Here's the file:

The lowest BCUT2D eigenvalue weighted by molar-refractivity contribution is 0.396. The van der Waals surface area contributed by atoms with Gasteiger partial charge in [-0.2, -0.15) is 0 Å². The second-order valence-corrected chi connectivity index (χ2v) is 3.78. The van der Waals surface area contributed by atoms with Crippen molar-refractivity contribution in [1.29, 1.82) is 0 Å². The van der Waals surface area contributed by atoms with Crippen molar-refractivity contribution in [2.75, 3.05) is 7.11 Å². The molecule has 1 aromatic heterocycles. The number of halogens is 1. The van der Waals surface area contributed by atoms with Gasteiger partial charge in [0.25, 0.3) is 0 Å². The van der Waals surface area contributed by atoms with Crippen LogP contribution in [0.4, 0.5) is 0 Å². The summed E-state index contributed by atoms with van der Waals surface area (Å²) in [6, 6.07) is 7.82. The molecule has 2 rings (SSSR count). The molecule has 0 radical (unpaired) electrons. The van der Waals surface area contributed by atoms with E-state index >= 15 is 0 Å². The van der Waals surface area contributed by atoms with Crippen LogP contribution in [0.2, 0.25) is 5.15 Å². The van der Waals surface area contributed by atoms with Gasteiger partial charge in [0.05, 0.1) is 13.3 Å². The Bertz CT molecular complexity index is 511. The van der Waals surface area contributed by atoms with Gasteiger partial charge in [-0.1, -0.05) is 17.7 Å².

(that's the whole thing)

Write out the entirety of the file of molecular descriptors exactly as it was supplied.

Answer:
The lowest BCUT2D eigenvalue weighted by molar-refractivity contribution is 0.396. The van der Waals surface area contributed by atoms with Gasteiger partial charge in [-0.2, -0.15) is 0 Å². The second-order valence-corrected chi connectivity index (χ2v) is 3.78. The van der Waals surface area contributed by atoms with Crippen molar-refractivity contribution in [1.29, 1.82) is 0 Å². The van der Waals surface area contributed by atoms with Crippen molar-refractivity contribution in [2.75, 3.05) is 7.11 Å². The molecule has 1 aromatic heterocycles. The number of halogens is 1. The van der Waals surface area contributed by atoms with Gasteiger partial charge in [0.25, 0.3) is 0 Å². The van der Waals surface area contributed by atoms with Crippen LogP contribution in [0.4, 0.5) is 0 Å². The summed E-state index contributed by atoms with van der Waals surface area (Å²) in [6, 6.07) is 7.82. The molecule has 2 rings (SSSR count). The molecule has 0 radical (unpaired) electrons. The van der Waals surface area contributed by atoms with E-state index >= 15 is 0 Å². The van der Waals surface area contributed by atoms with Crippen LogP contribution in [0.2, 0.25) is 5.15 Å². The van der Waals surface area contributed by atoms with Gasteiger partial charge in [0.05, 0.1) is 13.3 Å². The Bertz CT molecular complexity index is 511. The van der Waals surface area contributed by atoms with Gasteiger partial charge in [-0.1, -0.05) is 17.7 Å².